The Icing on the Cake

Regular readers will know that I think the best, maybe the only way to deliver great customer service, is through employees who can put themselves in the customer’s shoes, own the problem and get it sorted. You need devolved power, transparency and the confidence to admit you are wrong coupled with the will to put things right. For me, great customer service, like great HR, goes way beyond its functional responsibility.

Picture the scene: We arrive at the Spectrum Leisure Centre in Guildford on a busy Sunday afternoon, with Keira and 8 other kids for an ice skating party.  The party is pre-booked as is the post party food, and the cake is in the back of the car. There are people buzzing everywhere, and out of the crowd appear some of the leisure centre staff. Instinctively they know the kind of groups they are looking for and just like that, our instructor Katharine introduces herself and the girls are off for some fun. Katharine turned out to be a good skater and instructor, and had everyone enjoying themselves, playing games on the ice, falling over and laughing. She was confident beyond her 16 years and did a great job.

After the skating – it’s burger time. The staff at the Wimpy were friendly, though we didn’t get the meals we had pre-ordered two weeks earlier (at their request). It was mainly a matter of size – we got junior instead of standard – and the very small portions just disappeared down nine hungry throats. A quick word with the manager and sure enough – he has delivered what he’d been asked to – so the order glitch was elsewhere. And he politely explained that his restaurant and the leisure centre were two different companies.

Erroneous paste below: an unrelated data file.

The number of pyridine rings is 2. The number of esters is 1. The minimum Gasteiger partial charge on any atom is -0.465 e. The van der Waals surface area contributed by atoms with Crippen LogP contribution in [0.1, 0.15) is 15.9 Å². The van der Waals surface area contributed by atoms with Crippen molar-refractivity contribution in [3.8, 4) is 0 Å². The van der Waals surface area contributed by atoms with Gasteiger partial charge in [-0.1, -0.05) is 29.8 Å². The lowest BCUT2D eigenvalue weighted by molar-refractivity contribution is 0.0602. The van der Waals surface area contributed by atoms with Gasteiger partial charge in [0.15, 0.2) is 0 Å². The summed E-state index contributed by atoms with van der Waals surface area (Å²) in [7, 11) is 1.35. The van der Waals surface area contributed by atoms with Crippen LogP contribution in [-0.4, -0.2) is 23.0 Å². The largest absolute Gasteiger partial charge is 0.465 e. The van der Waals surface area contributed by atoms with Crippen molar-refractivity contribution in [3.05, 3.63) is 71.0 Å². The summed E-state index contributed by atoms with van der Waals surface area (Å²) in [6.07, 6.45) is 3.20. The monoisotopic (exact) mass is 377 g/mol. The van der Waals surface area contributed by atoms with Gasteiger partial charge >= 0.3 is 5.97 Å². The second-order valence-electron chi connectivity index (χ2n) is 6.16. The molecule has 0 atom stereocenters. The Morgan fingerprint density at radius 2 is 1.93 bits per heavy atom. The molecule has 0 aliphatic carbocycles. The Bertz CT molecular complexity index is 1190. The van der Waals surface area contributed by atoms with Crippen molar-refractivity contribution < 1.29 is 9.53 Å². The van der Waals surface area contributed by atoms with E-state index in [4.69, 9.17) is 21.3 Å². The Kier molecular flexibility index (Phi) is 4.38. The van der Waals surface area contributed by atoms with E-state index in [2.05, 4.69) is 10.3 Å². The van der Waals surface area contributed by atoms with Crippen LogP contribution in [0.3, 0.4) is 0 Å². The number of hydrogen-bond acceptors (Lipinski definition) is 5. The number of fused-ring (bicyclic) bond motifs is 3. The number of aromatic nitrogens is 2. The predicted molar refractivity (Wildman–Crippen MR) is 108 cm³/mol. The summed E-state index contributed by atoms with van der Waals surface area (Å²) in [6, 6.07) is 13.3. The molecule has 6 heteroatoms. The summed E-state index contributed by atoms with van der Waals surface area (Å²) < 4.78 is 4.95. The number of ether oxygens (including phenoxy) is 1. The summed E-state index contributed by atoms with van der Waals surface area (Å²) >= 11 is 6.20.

At this point I got that typical sinking feeling you get when things don’t go to plan. ‘Sorting this is gonna be a pain’. The customer service desk is closed on Sundays and we have two different companies pinging responsibility around – that kind of thing. I went to the main front desk and got a friendly, understanding response. ‘Leave it with us – we’ll check this out and come and see you soon’, came the reply.

Shortly after, the duty manager (I wish I had taken her name) came and found me and simply and honestly explained that the mistake was theirs, not the restaurant’s. No bluffing, no BS, ‘Here’s the money back we overcharged, we’re very sorry’. Now – I mentioned cake at the start of the tale, and here comes the icing on the service cake. Unprompted, the duty manager says ‘We’d like to offer you a complimentary visit to the leisure centre as a way of making up for our error.’ Nice touch – expectations well and truly exceeded, and here I am now writing about an example of good service and how to recover from a mistake.

What did I take away from the experience:


When you have to make a complaint – it really helps if a) you do it in a friendly way and b) the response is similar


Customer services was closed, and that didn’t matter. The duty manager owned the problem. I think a sign of a healthy organisation is when functional lines can be blurred in pursuit of helping the customer. Good customer service is a lot like good HR – they should be practiced all across the business, way beyond their functional responsibility.


The Spectrum Leisure Centre made a mistake, they acknowledged it, said sorry and put it right.

Icing on the cake

The Spectrum Leisure Centre exceeded my expectations, unprompted and with a genuine sense of goodwill.

We are quick to judge when things don’t measure up to expectation. I think it’s just as important to highlight when things get put right too.

Recognition, So Much Better With a Why

We all know that recognition is a useful part of the motivation mix, it’s great when your work is recognised.

Blog Recognition